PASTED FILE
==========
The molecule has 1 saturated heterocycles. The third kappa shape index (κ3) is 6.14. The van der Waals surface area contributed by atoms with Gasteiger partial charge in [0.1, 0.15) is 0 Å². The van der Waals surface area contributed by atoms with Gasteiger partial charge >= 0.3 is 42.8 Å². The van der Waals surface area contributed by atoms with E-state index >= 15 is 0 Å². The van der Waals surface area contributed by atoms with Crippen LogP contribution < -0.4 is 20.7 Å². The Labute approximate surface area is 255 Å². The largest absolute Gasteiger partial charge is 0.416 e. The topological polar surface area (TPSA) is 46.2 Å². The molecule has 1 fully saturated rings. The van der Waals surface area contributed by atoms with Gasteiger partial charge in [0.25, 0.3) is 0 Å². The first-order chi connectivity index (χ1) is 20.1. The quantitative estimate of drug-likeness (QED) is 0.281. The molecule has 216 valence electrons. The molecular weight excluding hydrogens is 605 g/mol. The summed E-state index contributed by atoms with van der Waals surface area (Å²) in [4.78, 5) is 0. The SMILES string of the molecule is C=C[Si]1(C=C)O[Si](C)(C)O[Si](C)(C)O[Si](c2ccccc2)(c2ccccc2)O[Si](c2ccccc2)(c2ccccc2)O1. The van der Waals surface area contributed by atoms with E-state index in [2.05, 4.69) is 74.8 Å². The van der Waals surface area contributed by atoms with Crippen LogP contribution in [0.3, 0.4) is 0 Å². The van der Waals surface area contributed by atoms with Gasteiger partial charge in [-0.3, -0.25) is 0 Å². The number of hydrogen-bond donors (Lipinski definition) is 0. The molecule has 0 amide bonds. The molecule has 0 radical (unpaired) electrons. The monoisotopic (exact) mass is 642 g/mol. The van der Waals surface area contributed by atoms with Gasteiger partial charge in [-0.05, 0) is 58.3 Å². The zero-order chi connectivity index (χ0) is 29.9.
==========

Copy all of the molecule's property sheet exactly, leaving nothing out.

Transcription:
The molecule has 1 saturated heterocycles. The third kappa shape index (κ3) is 6.14. The van der Waals surface area contributed by atoms with Gasteiger partial charge in [0.1, 0.15) is 0 Å². The van der Waals surface area contributed by atoms with Gasteiger partial charge >= 0.3 is 42.8 Å². The van der Waals surface area contributed by atoms with E-state index >= 15 is 0 Å². The van der Waals surface area contributed by atoms with Crippen LogP contribution < -0.4 is 20.7 Å². The Labute approximate surface area is 255 Å². The largest absolute Gasteiger partial charge is 0.416 e. The topological polar surface area (TPSA) is 46.2 Å². The molecule has 1 fully saturated rings. The van der Waals surface area contributed by atoms with Gasteiger partial charge in [0.25, 0.3) is 0 Å². The first-order chi connectivity index (χ1) is 20.1. The quantitative estimate of drug-likeness (QED) is 0.281. The molecule has 216 valence electrons. The molecular weight excluding hydrogens is 605 g/mol. The summed E-state index contributed by atoms with van der Waals surface area (Å²) in [4.78, 5) is 0. The SMILES string of the molecule is C=C[Si]1(C=C)O[Si](C)(C)O[Si](C)(C)O[Si](c2ccccc2)(c2ccccc2)O[Si](c2ccccc2)(c2ccccc2)O1. The van der Waals surface area contributed by atoms with E-state index in [2.05, 4.69) is 74.8 Å². The van der Waals surface area contributed by atoms with Crippen LogP contribution in [0.3, 0.4) is 0 Å². The van der Waals surface area contributed by atoms with Gasteiger partial charge in [-0.3, -0.25) is 0 Å². The number of hydrogen-bond donors (Lipinski definition) is 0. The molecule has 0 amide bonds. The molecule has 0 radical (unpaired) electrons. The monoisotopic (exact) mass is 642 g/mol. The van der Waals surface area contributed by atoms with Gasteiger partial charge in [-0.05, 0) is 58.3 Å². The zero-order chi connectivity index (χ0) is 29.9.